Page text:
Nabq

Crouching Tiger, Hidden Bedouin

Ramadan and Ayesh wait outside the fish shop

The other day my friends Ramadan, Ayesh, Saif, Kirsteen and Annemarie decided to go on safari to Nabq, a nature reserve about an hour from here.

Part of the trip would include food, cooked fresh on the beach, so Ramadan pre-ordered the fish.

In true Dahab style, when we turned at up at the fishmonger's he'd gone AWOL. So we waited. And waited. The occasional neighbour would pass by and speak in hurried, dramatic tones about where the man might have disappeared off to, but generally there was an atmosphere of a resigned calm that's common here. No rush, shwaya shwaya (slow, easy). Inshallah (God willing) he'd be back soon and we could go on our merry way.

In the Western world this inconvenience would have been received with a whole lot of impatience. Doesn't the fishmonger know we're busy people? Does he think we have all the time in the world to hang around by the padlocked door while he pops out for a Pret A Manger smoked salmon sandwich or decides to Turtle Wax his car? There'd soon be a long queue outside the shop, with much tapping of feet, furious texting to convey that timings have been delayed and envious stares at the person lucky enough to be at the front of the line.

Not in Dahab. Ramadan and Ayesh sat outside on the porch, lit up a cigarette, and chatted to another Bedouin who was also waiting for his fish order. He'd even brought his bag of fresh bread ready for lunch.

I say "sat", but really it's more of a crouch, or a perch perhaps. Sitting on their heels, knees bent, so only their feet are touching the ground. It's the way many Bedouin like to position themselves when they're stopping temporarily and know they'll be moving again soon. It's also viewed as being the best position when eating, as the stomach is slightly constricted, which means less food will be consumed. A lesson perhaps I should learn from!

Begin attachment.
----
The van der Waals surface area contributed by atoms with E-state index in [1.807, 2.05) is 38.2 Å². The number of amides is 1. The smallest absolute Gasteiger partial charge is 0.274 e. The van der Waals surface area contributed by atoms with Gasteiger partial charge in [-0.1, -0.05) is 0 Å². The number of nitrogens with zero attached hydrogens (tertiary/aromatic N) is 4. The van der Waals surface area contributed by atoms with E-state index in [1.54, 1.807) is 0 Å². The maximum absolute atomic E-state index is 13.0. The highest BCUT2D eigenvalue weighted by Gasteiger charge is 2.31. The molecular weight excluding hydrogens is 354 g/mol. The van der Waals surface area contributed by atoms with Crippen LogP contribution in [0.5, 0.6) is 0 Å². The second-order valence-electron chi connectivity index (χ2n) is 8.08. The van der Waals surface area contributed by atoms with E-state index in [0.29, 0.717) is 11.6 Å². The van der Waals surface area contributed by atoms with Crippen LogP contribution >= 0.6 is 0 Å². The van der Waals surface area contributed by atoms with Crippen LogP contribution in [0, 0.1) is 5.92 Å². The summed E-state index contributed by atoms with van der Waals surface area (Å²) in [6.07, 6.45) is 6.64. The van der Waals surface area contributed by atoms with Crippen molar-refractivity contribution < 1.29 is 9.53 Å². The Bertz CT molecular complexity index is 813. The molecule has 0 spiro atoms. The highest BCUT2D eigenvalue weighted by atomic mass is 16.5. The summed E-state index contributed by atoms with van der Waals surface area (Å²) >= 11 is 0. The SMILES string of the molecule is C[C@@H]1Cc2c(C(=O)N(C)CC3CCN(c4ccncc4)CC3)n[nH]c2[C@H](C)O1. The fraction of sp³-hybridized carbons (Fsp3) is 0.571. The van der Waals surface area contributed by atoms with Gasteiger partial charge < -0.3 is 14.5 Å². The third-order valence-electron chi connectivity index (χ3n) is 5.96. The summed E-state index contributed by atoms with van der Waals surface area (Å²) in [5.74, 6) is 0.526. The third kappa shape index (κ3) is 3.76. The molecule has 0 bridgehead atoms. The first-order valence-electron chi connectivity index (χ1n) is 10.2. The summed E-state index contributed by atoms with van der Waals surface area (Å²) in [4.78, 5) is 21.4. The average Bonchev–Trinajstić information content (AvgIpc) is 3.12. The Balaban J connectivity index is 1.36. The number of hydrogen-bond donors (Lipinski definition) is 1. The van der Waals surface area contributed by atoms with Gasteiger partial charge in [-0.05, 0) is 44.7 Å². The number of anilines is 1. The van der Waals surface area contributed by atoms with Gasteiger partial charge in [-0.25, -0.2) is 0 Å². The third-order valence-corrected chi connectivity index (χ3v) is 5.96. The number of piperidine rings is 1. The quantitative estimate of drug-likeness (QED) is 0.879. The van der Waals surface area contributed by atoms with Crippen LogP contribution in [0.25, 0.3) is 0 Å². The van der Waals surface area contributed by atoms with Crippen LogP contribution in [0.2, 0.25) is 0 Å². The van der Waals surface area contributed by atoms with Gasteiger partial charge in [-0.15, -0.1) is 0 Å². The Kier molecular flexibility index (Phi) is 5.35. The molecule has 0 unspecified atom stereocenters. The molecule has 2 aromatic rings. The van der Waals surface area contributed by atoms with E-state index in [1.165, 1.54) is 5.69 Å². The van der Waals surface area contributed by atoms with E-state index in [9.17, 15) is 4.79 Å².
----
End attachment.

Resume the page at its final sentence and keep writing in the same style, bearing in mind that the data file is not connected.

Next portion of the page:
I've been told that the Bedouin first learn to sit like this when they're young kids. It's the position they assume when they first use a hole-in-the-floor toilet or find a quiet area behind a mountain.

In the Middle East, this position is very useful. It's not comfortable to sit in the desert on hot sand with sharp stones or the possibility of ants, and chairs obviously aren't available. 

This Bedouin crouch isn't the easiest pose to assume to be honest - I've tried many a time and it hurts like hell after a few minutes. Perhaps if I practice hard enough I'll master it one day.

After around half an hour the fish man arrived, we picked up our haul and ventured back in the Toyota Hilux, Nabq bound. Mafeesh mushkella (no problem).

The Kids Are Alright

Ahmed, a small Bedouin boy, in Nabq

There's a standing joke amongst many of my friends and even the taxi drivers in Dahab that each and every single child here knows me. I think it's largely due to my Children Of Dahab book which I published about 18 months ago.

Perhaps the older generations have passed on wise advice to their siblings. "See that woman with the funny sunglasses on and long dark hair? Her name's Aliya, and she'll buy you chocolate and mango juice if you let her take your photograph."

Everywhere I go I hear kids shouting "Aliya, Aliya!" behind me, then smile as I listen to their scampering bare feet as they catch up, hold my hand and chatter away about their day.

So imagine my surprise when I took a day trip to Nabq at the weekend with some good friends. The beach is a protected area about an hour from Dahab. Just getting there takes a 4 x 4 and some stamina if your driver fancies himself as a potential Formula One superstar. It's isolated, stunning. A place to explore, think and put life into perspective away from all the hustle and bustle of the small tourist town I live in.

We arrived, bones a little shaken, and wandered down to a lagoon next to thick mangroves and a spectacular shipwreck. The water was as still as a millpond, silent and a beautiful multi-layered, shimmering turquoise that would be hard to recreate in any painting.

As I watched one tiny figure in his mask, snorkel and flippers and wondered where he'd come from, he swam towards me, stood up and shouted "Aliya!".

On closer interrogation it turned out his name was Ahmed, he was from Dahab, and I once bought him a chocolate bar in the local Ghazala Supermarket. This was possibly about 3 or 4 months ago.

My friends were crying with laughter, and I was speechless. Perhaps it's true that every child in Dahab really does know me?

Health & Safety Notice: No teeth were harmed during the writing of this article... I always advise the kids to clean them twice a day and have even been known to buy them toothbrushes and toothpaste. ;-)